Corporate social commitment (CSC) and corporate environmental commitment (CEC) are often combined under the general rubric of corporate social responsibility. Although the two sets of activities are similar, they are also very different. Both CSC and CEC respond to issues raised by stakeholders, but CEC tends to be more "technical". This characteristic demands that CEC fit with the organization, which exposes greater economic opportunities than CSC. As a result, we argue that the extent to which these practices are implemented differs across firms over time. We analyze the extensiveness of implementation of CSC and CEC across 266 firms from 1991 to 2003, using latent growth curve modeling and one-way ANOVA. We find that firms moved towards at least a moderate level of CSC over time, but tended to bifurcate in the extent to which they implemented CEC practices, towards either the high or low end of the scale, over time. In this paper, we contribute to the institutional analysis of practice diffusion by examining how the characteristics of different kinds of practices shape the extensiveness of firm adoption patterns. As well, this research also speaks to corporate social responsibility researchers, pointing to the need to sometimes discriminate between social and environmental practices.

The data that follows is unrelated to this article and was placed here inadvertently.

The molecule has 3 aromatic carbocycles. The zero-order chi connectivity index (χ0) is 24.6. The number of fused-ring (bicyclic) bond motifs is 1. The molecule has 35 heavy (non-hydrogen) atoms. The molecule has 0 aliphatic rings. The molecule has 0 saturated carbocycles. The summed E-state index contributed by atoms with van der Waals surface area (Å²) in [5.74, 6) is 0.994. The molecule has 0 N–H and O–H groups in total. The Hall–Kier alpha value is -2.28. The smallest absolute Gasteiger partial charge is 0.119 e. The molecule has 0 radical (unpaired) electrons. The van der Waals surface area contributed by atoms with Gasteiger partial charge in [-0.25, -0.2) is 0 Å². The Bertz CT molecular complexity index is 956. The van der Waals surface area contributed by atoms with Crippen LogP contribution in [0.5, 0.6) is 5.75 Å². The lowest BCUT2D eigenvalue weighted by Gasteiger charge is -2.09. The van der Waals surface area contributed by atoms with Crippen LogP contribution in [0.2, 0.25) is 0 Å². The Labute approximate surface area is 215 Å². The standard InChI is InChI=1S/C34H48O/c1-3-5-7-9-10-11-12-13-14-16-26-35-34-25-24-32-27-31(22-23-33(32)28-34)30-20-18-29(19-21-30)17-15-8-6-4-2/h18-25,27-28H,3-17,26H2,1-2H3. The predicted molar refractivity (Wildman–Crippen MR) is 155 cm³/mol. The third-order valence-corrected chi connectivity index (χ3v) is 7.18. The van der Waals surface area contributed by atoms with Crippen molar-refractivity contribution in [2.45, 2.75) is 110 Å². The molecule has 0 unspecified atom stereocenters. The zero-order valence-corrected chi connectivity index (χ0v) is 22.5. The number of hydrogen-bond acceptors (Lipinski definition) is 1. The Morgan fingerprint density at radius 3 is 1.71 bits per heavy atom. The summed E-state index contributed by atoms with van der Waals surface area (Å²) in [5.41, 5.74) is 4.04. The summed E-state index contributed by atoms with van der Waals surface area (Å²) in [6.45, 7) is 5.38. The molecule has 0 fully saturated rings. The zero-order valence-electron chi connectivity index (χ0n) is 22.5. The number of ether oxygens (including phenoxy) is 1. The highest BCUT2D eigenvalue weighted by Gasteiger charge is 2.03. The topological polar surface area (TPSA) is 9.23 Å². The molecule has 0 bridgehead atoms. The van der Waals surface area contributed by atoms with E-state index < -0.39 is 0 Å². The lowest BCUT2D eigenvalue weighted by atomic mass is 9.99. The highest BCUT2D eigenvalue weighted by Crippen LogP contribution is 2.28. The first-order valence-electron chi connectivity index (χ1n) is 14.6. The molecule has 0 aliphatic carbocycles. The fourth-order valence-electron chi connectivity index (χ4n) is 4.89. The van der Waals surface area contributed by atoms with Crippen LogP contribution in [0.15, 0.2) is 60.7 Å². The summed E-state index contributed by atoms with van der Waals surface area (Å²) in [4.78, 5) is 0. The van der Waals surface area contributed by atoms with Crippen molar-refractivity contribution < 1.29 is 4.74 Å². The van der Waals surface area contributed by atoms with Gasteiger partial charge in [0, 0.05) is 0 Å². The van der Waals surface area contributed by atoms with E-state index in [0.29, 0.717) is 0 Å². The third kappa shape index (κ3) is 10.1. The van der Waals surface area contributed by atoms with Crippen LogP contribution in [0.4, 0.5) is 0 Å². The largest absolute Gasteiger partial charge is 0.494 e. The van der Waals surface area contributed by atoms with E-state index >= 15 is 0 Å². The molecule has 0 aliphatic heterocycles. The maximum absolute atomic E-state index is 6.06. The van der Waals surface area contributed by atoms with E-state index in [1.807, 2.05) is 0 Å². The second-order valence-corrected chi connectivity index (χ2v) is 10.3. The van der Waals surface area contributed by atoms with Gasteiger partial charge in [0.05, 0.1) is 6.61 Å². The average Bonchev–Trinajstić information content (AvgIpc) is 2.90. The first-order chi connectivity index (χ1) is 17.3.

|Number of pages||18|
|Publication status||Published - Jul 2014|
- corporate social responsibility
- institutional theory
- latent growth modeling
- practice implementation